With all the media attention it’s received, and the very real threat it poses to our health, many people are, quite rightly, worried about COVID-19. Interestingly, though, some demographics are a lot less worried about COVID-19 than others, new research has found.
According to the study by a small team from Georgia State University — the findings of which are published in The Journals of Gerontology — older men are less likely to worry and make fewer behavioral changes in response to the SARS-CoV-2 pandemic. The research concludes that these older men — typically aged between 65 and 81 — need more education and intervention to ensure they perceive the risks of COVID-19 accurately.
This is especially important when you consider that Centers for Disease Control and Prevention (CDC) figures show that 8 out of 10 COVID deaths in the United States have been people aged 65 and over. Furthermore, men are at greater risk of requiring intensive care interventions and have a higher likelihood of worse outcomes, including death.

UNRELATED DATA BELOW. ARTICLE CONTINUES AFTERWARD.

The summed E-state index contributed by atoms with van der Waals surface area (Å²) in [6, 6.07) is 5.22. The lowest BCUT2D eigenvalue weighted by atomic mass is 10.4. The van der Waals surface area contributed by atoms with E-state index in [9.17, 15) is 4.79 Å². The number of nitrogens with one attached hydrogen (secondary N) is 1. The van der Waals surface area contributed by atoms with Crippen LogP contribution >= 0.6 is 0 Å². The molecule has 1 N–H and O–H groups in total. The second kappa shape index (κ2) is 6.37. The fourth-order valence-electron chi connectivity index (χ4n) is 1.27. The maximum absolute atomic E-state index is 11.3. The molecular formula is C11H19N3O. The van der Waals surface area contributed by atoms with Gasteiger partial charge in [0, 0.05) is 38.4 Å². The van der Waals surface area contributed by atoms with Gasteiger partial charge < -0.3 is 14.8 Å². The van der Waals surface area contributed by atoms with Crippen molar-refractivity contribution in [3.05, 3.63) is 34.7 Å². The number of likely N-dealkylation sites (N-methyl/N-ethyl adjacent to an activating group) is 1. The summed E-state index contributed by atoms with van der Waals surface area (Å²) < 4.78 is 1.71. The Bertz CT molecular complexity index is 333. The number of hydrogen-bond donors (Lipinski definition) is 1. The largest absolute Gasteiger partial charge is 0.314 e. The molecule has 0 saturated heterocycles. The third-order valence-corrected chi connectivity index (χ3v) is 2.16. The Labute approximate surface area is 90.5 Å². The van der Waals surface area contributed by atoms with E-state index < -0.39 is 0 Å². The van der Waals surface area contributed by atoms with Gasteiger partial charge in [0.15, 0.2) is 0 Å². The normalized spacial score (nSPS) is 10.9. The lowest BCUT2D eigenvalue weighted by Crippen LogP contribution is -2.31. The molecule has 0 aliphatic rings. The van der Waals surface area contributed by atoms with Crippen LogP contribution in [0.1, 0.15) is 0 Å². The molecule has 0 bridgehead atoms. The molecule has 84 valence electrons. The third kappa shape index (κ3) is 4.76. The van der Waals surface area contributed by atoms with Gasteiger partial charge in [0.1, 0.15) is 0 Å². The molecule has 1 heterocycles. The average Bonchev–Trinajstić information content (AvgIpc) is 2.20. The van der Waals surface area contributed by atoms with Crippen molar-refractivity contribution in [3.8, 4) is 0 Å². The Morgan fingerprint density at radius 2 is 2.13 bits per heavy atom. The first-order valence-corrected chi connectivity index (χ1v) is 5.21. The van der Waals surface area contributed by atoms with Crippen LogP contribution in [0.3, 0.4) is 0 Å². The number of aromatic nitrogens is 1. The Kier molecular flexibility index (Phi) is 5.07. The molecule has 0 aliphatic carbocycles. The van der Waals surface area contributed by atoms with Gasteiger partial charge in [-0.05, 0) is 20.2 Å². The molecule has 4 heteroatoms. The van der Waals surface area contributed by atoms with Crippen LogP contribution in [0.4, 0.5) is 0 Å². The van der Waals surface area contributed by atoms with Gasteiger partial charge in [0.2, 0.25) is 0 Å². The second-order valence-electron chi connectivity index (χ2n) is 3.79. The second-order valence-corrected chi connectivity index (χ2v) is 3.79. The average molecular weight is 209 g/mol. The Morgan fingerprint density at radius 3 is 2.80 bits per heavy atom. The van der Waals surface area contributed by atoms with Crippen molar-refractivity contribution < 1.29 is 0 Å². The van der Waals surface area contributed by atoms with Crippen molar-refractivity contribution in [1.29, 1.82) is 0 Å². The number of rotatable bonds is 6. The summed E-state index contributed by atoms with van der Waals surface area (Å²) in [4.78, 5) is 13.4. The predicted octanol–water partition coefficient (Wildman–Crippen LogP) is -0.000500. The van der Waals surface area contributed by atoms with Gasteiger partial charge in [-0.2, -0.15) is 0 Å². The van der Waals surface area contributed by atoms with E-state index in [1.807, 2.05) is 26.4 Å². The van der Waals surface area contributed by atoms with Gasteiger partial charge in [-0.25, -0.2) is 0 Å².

Speaking about the findings of the study, author Dr. Sarah Barber, a gerontology and psychology researcher at Georgia State University, said not worrying too much is actually a good thing under normal circumstances. But right now, things are anything but normal, and worrying less could ultimately lead to fewer protective COVID-19 behavior changes — a reality that could have a knock-on effect on others.